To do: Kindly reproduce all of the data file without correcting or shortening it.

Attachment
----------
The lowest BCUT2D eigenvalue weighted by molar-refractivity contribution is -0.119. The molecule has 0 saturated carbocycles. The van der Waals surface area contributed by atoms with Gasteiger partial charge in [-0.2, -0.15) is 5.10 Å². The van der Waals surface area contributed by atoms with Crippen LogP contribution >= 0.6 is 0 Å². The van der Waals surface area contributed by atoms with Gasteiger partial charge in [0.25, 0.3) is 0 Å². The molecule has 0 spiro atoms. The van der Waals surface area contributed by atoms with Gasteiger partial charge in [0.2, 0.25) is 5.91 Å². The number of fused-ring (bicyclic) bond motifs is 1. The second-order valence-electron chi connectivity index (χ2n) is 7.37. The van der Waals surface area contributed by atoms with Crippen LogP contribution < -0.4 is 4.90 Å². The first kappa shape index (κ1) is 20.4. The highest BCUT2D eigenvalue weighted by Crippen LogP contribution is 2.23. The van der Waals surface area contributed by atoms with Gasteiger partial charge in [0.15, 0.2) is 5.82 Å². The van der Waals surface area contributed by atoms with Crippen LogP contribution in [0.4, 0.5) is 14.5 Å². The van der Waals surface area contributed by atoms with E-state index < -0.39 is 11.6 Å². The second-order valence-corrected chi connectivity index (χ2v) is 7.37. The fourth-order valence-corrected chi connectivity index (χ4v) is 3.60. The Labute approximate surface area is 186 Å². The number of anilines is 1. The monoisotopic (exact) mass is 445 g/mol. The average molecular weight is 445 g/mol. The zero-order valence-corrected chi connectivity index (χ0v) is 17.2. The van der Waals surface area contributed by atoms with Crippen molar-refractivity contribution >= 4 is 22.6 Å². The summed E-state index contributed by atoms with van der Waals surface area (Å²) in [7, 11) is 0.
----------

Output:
The lowest BCUT2D eigenvalue weighted by molar-refractivity contribution is -0.119. The molecule has 0 saturated carbocycles. The van der Waals surface area contributed by atoms with Gasteiger partial charge in [-0.2, -0.15) is 5.10 Å². The van der Waals surface area contributed by atoms with Crippen LogP contribution >= 0.6 is 0 Å². The van der Waals surface area contributed by atoms with Gasteiger partial charge in [0.25, 0.3) is 0 Å². The molecule has 0 spiro atoms. The van der Waals surface area contributed by atoms with Gasteiger partial charge in [0.2, 0.25) is 5.91 Å². The number of fused-ring (bicyclic) bond motifs is 1. The second-order valence-electron chi connectivity index (χ2n) is 7.37. The van der Waals surface area contributed by atoms with Crippen LogP contribution < -0.4 is 4.90 Å². The first kappa shape index (κ1) is 20.4. The highest BCUT2D eigenvalue weighted by Crippen LogP contribution is 2.23. The van der Waals surface area contributed by atoms with Gasteiger partial charge in [0.15, 0.2) is 5.82 Å². The van der Waals surface area contributed by atoms with Crippen LogP contribution in [0.4, 0.5) is 14.5 Å². The van der Waals surface area contributed by atoms with E-state index < -0.39 is 11.6 Å². The second-order valence-corrected chi connectivity index (χ2v) is 7.37. The fourth-order valence-corrected chi connectivity index (χ4v) is 3.60. The Labute approximate surface area is 186 Å². The number of anilines is 1. The monoisotopic (exact) mass is 445 g/mol. The average molecular weight is 445 g/mol. The zero-order valence-corrected chi connectivity index (χ0v) is 17.2. The van der Waals surface area contributed by atoms with Crippen molar-refractivity contribution >= 4 is 22.6 Å². The summed E-state index contributed by atoms with van der Waals surface area (Å²) in [7, 11) is 0.